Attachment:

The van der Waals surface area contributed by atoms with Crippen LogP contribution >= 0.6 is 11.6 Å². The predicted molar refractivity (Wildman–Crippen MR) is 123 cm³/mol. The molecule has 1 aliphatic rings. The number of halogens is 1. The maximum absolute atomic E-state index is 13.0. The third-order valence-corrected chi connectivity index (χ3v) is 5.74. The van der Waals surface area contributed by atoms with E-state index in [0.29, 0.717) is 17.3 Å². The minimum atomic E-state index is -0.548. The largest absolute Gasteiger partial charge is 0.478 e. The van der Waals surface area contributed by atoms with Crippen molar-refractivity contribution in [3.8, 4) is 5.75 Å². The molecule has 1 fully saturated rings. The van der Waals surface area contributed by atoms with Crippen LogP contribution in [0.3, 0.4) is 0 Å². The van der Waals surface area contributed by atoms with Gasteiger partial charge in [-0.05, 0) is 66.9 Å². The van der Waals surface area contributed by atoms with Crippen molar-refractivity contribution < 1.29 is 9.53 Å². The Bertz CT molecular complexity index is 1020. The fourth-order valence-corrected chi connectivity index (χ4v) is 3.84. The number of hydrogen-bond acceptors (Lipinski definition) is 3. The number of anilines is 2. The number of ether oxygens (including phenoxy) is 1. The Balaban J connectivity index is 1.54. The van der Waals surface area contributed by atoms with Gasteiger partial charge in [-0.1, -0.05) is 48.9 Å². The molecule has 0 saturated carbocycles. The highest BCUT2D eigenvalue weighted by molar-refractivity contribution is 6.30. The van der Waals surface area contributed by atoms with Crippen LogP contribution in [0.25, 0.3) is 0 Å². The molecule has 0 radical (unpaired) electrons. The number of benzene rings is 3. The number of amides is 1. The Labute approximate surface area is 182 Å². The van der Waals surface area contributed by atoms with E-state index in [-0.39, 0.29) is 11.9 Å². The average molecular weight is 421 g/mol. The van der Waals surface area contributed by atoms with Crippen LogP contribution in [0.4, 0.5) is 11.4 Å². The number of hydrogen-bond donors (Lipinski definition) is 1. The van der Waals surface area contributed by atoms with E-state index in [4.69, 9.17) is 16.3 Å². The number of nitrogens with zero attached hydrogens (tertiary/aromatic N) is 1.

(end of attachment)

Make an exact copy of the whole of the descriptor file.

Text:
The van der Waals surface area contributed by atoms with Crippen LogP contribution >= 0.6 is 11.6 Å². The predicted molar refractivity (Wildman–Crippen MR) is 123 cm³/mol. The molecule has 1 aliphatic rings. The number of halogens is 1. The maximum absolute atomic E-state index is 13.0. The third-order valence-corrected chi connectivity index (χ3v) is 5.74. The van der Waals surface area contributed by atoms with E-state index in [0.29, 0.717) is 17.3 Å². The minimum atomic E-state index is -0.548. The largest absolute Gasteiger partial charge is 0.478 e. The van der Waals surface area contributed by atoms with Crippen molar-refractivity contribution in [3.8, 4) is 5.75 Å². The molecule has 1 fully saturated rings. The van der Waals surface area contributed by atoms with Crippen LogP contribution in [0.3, 0.4) is 0 Å². The van der Waals surface area contributed by atoms with Gasteiger partial charge in [-0.05, 0) is 66.9 Å². The van der Waals surface area contributed by atoms with Crippen molar-refractivity contribution < 1.29 is 9.53 Å². The Bertz CT molecular complexity index is 1020. The fourth-order valence-corrected chi connectivity index (χ4v) is 3.84. The number of hydrogen-bond acceptors (Lipinski definition) is 3. The number of anilines is 2. The number of ether oxygens (including phenoxy) is 1. The Balaban J connectivity index is 1.54. The van der Waals surface area contributed by atoms with Gasteiger partial charge in [-0.1, -0.05) is 48.9 Å². The molecule has 0 saturated carbocycles. The highest BCUT2D eigenvalue weighted by molar-refractivity contribution is 6.30. The van der Waals surface area contributed by atoms with Crippen LogP contribution in [0.25, 0.3) is 0 Å². The molecule has 0 radical (unpaired) electrons. The number of benzene rings is 3. The number of amides is 1. The Labute approximate surface area is 182 Å². The van der Waals surface area contributed by atoms with E-state index in [-0.39, 0.29) is 11.9 Å². The average molecular weight is 421 g/mol. The van der Waals surface area contributed by atoms with Crippen LogP contribution in [0.4, 0.5) is 11.4 Å². The number of hydrogen-bond donors (Lipinski definition) is 1. The van der Waals surface area contributed by atoms with E-state index in [4.69, 9.17) is 16.3 Å². The number of nitrogens with zero attached hydrogens (tertiary/aromatic N) is 1.